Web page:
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Pharmaceutical companies spend big in Congress, while increasing drug prices

Members of Congress have received $22,109,838, according to campaign contributions since 2015. Near the top of that list was Washington Senator Patty Murray.

Nearly 60 years ago, Americans spent an average of $115 a year on prescription drugs, factoring in inflation.

Today, Americans spend, on average, closer to $1,000 a person annually, a nearly 10-fold increase.

KING 5 looked at 100 prescriptions with price increases of 70 percent or more since 2012 as part of a Tegna-wide investigation. KING 5 found 55 of the drugs had been approved by the FDA at least 15 years ago and 25 were generics, which should cost less.

One example was Doxycycline, an antibiotic, up 1670 percent.

"Even inexpensive generics are now expensive generics," said pharmacist Beverly Schaefer, of Katterman's Pharmacy.

Schaefer said she has seen the prices balloon overnight.

"We are not making any more. It's not the pharmacy making outrageous demands on consumers," Schaefer said. "It definitely is the drug companies. They can charge whatever they want."

A massive backlog of generic drugs, thousands of them, waiting for approval by the FDA complicates matters.

"They are controlling what products come to the market," said Roger Stark, a health care policy analyst at the Washington Policy Center.

Stark accused the government of limiting competition to the detriment of taxpayers.

"If the FDA could open the floodgates, those (generic drugs) potentially could come to the market, compete with other drugs, and lower the prices," Stark said.

To understand the rising prices, KING 5 also examined the dynamics of drug policy in the nation's capitol.

Over a decade ago, lawmakers passed a law prohibiting the federal government from negotiating lower prices for Medicare Part D.

Since then, drug companies have made billions on the taxpayer-funded program.

Meanwhile, Congress has punted on new legislation that could have reined in prices all the while accepting campaign contributions from big pharmaceutical companies. Members of Congress have received $22,109,838, according to campaign contributions since 2015.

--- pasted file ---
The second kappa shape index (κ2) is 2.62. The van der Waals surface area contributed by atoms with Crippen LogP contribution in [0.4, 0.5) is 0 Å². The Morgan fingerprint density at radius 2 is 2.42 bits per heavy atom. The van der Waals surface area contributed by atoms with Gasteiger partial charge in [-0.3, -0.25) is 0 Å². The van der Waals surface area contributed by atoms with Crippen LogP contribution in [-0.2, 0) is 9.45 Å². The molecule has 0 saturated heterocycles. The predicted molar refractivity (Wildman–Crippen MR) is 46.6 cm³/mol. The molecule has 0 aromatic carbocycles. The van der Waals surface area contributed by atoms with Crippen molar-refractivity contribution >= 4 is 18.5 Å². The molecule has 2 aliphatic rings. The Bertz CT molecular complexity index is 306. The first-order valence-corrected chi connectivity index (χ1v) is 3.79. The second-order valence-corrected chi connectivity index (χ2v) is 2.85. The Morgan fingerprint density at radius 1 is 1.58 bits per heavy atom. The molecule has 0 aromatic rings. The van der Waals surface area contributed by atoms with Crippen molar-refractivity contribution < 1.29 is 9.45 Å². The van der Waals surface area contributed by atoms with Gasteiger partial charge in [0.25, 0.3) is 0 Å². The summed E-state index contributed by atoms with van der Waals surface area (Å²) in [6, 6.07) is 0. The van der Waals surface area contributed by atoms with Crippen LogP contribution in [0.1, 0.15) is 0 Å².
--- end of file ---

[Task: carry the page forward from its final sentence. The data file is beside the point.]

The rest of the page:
Near the top of that list was Washington Senator Patty Murray, the top Democrat on the Senate's committee on health. Murray received $292,309 for her re-election this year.

Her take only trailed two other Senators, Sen. Bernie Sanders, a former Democratic presidential candidate; and Sen. Richard Burr, R-N.C., a state that's home to a couple hundred drug related companies.

Clearly, drug makers are opening their checkbooks to those they see as having power.

Murray's staff provided this statement:

"I hear so many stories from patients paying absurd and unfair prices for the prescription drugs that they or their children desperately need, and I go back to the other Washington to make sure that their voices are heard. We need to make prescription drugs more affordable and more accessible, and we need to keep working to make sure our health care system puts patients first, not profits. There will certainly be a continued discussion about what needs to be done at the federal level to address failures in the drug market like what we saw with Turing Pharmaceuticals and Epi-Pens, and I plan to continue playing a role in that and pushing for policies that work for patients and consumers."

"We'll see," said patient Laura Rowley. "You just always wonder with these companies how that works and who is driving the price."

Lawmakers have indicated campaign money from pharmaceutical companies does not persuade them.

Lawmakers have proposed several dozen bills related to prescription drug cost. Among them is the Prescription Drug Affordability Act of 2015 which would allow the U.S. Department of Health and Human Services to negotiate Part D drug prices on behalf of Medicare beneficiaries and provide other consumers additional lower cost options through drug market policy changes.

Here's a sampling of those bills:

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